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Friday, March 7, 2014

The Vicar's Two Penn'orth for the Month: Our Vision Project


For my Two Penn’orth this month I am publishing
an edited version of my sermon from last
Sunday, March 2, for the launch of our Vision 2020

It feels the right time for to me to stand here this morning, and speak to you about vision, a vision to develop our parish, moving us forward in many different ways. It is exciting for everyone.

When a church stands still it inevitably means one thing in the end, and that is decline. Around the diocese many parishes are losing full-time ministers or sharing their priest with other churches. Not so here, thank goodness, but we cannot afford to take our eye off the ball. 

Our mission must always be to move forward and outward. We must fully heed the warning of Jeremiah ‘Where there is no vision the people perish’. In recent times it's fair to say that the parish has been blessed and many good things have happened. New initiatives have been started; more people have been attending our services on a regular basis – all good, encouraging signs of the kingdom. However we have some way yet to go and we are very much at the beginning of a journey.

Clearly we must be proactive. The away-day for our Parochial Church Council was the beginning of working out the parish vision for the future. We are now following this up with a short question­naire which will be found at the back of church for everyone to take away and return. It is vitally important that we all pull together in one direction communicating and collaborating to plan for the future. We are not always going to agree but we must be willing to pray for a vision that is always joining in with what God is doing rather than what we want.

Change is inevitable but I can’t stress enough that, as a church and as the body of Christ, we must work together for the growing of God’s Kingdom in this place. It is essential that we work together and communicate well to build a strong church which will reach out into the community and not be an isolated group worshipping in this building because that is what we have always done.

We are the body of Christ, we are born of the one Spirit, Our duty is to be disciples, taking his word out and showing the love of Christ in our community.

It is one thing to have vision, but without clear commun­ication, vision will never become reality. Until we have understood our vision well enough to articulate it for our­selves, we cannot be expected to pursue it with any passion and that is my intention, to challenge everyone to pursue this vision with a passion that will grow this church and reach out wider encompassing new people and new areas of mission.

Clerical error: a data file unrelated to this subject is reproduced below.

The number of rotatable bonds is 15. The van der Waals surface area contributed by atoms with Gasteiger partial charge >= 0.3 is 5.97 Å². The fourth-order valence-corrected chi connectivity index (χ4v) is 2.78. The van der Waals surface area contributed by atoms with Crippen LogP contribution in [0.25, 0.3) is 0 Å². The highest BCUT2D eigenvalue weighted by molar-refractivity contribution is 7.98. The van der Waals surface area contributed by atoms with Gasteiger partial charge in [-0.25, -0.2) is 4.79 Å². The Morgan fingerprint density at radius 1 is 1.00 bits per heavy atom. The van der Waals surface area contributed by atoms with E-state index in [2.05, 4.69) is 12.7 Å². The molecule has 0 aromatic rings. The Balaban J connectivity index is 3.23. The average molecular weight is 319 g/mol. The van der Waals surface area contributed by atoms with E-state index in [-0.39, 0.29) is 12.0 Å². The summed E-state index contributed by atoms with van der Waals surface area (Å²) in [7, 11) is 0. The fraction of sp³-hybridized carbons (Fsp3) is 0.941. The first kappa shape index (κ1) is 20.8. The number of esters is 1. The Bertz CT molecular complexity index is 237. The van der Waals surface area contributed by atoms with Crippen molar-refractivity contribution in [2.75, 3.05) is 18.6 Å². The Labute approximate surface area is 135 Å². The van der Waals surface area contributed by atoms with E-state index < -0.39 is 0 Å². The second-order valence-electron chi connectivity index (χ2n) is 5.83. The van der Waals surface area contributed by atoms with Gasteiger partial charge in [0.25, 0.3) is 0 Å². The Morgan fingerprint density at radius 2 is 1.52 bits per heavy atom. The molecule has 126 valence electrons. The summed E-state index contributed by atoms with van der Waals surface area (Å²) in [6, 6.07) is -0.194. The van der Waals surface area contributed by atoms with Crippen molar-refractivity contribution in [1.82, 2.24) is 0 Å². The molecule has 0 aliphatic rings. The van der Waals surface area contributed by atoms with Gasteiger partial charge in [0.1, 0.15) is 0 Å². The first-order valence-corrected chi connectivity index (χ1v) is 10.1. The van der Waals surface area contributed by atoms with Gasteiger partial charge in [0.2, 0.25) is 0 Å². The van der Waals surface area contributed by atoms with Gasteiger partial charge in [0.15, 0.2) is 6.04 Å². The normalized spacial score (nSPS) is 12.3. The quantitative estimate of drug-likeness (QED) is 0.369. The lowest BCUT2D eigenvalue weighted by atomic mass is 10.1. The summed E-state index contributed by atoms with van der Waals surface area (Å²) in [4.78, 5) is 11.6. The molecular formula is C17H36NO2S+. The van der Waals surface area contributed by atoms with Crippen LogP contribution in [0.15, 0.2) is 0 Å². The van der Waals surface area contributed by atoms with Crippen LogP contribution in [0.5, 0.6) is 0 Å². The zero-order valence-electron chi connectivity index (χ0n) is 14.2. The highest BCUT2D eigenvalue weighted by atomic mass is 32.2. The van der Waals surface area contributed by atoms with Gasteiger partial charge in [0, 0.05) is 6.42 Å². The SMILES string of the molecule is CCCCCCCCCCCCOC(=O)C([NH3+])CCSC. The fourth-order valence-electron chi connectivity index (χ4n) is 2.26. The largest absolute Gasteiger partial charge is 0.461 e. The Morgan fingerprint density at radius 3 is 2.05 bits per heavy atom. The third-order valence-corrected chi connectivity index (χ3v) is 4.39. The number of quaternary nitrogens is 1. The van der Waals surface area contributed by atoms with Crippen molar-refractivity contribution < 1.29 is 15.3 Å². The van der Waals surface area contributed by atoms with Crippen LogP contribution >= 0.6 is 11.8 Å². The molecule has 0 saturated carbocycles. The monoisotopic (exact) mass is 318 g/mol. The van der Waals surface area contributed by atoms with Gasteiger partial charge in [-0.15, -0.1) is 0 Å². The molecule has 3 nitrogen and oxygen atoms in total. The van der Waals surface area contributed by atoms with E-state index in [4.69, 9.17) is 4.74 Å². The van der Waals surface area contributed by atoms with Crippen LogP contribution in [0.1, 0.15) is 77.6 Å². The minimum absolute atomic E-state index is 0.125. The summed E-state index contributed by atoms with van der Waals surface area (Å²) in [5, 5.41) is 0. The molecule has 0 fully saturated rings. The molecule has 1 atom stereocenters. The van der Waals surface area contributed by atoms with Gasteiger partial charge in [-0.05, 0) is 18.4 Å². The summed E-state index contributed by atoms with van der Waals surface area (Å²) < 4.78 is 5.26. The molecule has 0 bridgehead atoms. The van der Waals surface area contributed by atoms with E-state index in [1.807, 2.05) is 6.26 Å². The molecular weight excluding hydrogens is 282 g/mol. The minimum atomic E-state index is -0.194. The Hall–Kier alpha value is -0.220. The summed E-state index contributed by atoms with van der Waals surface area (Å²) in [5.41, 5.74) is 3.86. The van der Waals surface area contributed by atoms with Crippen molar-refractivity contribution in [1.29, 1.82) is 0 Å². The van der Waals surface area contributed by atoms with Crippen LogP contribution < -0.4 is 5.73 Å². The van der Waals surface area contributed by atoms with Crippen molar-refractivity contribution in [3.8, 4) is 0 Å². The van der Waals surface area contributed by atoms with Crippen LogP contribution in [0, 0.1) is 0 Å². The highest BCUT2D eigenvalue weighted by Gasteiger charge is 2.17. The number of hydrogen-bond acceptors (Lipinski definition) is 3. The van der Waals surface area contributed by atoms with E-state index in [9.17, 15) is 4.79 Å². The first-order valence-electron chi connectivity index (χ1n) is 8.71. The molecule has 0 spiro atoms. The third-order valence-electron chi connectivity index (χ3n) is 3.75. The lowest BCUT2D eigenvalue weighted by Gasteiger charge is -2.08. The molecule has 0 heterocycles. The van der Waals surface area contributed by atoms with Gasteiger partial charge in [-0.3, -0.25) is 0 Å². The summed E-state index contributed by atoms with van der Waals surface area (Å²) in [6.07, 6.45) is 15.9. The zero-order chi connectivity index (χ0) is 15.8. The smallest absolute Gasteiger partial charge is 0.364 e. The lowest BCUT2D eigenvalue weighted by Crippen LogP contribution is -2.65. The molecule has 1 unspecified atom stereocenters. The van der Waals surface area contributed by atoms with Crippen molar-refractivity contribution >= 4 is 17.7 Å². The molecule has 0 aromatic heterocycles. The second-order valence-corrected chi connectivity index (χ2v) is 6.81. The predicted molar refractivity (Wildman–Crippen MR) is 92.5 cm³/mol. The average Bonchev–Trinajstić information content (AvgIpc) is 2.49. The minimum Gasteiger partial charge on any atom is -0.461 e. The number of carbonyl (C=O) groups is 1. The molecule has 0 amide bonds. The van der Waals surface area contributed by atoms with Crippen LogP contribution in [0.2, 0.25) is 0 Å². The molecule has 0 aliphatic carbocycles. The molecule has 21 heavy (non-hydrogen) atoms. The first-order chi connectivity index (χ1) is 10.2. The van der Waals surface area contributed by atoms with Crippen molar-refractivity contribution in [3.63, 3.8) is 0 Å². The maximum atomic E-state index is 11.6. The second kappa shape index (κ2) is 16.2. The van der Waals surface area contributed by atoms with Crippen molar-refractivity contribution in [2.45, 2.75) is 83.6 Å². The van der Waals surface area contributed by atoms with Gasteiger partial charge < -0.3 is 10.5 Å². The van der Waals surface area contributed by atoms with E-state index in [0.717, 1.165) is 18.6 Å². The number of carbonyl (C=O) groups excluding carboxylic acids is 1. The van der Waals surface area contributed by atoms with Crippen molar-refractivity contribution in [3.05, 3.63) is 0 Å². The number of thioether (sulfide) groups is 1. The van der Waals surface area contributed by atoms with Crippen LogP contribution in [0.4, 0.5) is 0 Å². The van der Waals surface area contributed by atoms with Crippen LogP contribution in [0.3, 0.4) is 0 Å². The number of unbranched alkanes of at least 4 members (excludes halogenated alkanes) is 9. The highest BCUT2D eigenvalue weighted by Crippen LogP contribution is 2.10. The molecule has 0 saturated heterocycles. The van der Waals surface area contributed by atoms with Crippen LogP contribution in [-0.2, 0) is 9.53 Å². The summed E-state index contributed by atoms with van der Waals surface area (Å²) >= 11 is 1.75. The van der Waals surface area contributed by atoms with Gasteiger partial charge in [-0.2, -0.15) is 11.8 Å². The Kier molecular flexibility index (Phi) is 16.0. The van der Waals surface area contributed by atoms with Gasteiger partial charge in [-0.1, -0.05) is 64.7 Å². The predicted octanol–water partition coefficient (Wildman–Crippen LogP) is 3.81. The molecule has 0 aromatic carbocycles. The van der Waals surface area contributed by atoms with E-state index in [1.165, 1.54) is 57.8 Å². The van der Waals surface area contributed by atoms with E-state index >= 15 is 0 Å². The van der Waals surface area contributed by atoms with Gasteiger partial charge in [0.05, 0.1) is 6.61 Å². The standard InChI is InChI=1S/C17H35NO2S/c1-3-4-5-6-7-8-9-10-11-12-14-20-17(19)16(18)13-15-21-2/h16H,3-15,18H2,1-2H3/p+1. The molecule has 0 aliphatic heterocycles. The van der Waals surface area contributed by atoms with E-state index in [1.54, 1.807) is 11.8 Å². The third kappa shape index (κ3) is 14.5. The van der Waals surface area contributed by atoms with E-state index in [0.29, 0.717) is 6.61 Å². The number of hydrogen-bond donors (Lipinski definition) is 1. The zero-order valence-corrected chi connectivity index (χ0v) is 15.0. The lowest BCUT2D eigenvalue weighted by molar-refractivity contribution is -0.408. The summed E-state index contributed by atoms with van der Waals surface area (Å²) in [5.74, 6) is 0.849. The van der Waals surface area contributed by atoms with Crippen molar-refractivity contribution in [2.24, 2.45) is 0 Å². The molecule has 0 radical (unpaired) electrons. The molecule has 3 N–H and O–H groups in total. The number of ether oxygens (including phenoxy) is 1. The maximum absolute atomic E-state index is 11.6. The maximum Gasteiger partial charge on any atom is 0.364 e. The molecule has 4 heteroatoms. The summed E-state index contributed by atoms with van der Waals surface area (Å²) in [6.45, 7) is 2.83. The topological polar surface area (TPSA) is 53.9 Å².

That has got to be exciting for all of us. We are reminded by scripture in Matthew 18:19 where it says, “Again I tell you, that if two of you on Earth agree about anything you ask for, it will be done for you by my Father in Heaven.”

We need to work together as one pulling in the same direction to achieve our aims and our initiatives, trusting in God by offering our prayers of thanksgiving and love for all in our church and community.

Our first reading this morning, from Acts, says, “Keep watch over yourselves and all the flock of which we are overseers. Be shepherds of the church of God which he bought with his own blood.”

It can’t be much clearer than that when Paul was saying his farewells to the elders of the early church in Ephesus. He was empowering them to stay focused on Jesus the saviour, to stay true, and not wander from their responsibilities of growing the church of Christ.

God does give us directions for everything relating to our spiritual lives. Whether that is evangelism, baptism, the Lord’s Supper, tithing, witnessing or worshipping, God has given us a plan. We are called to follow his plan and have success. Ignore it and we can’t help but fail.

He has also made available to us all that we need in this life, food, shelter, inward peace, power for service, whatever, it’s all available to us. How do we obtain these things? It has to be through faith and trust. Faith is looking to God for help and not doing it in our own strength.

It is for our hands to reach out to receive God’s gifts and provisions. Faith is resting on the Lord for the fulfilment of his promises. I am reminded of the funeral this week of Kin. His faith was immeasurable. He had total trust in his Saviour. I am asking you and me to have that same faith in our vision to look outside the box to trust.

Our Gospel reading relates Jesus speaking to Peter about faith and using the fig tree as an example. It is one of the most difficult passages of the Bible and many commentators have different views. But we today can maybe see the fig tree as a warning that if we don’t follow the path that God has set before us then we will never bear fruit.

The only way we can do that is let go of any bitterness and understand that what God really wants more than anything else is for us to stand before him with a willing heart ready to be nourished by his word; and that our lives reflect the fruits of faith.

So for now we must take an upward path with our whole focus on the working out of a vision that is not ours alone but the vision that God has ordained for us. We must join in with him, whatever the cost, even if it means taking on a new role, even if it means taking more of our time and energy, because, when we honour God, it will realise our vision. God demands much. Let me finish with the final lines from a much-loved hymn:

Love so amazing, so divine,
Demands my soul, my life, my all.

Your friend,
Rev’d Paul
Sunday before Lent 2014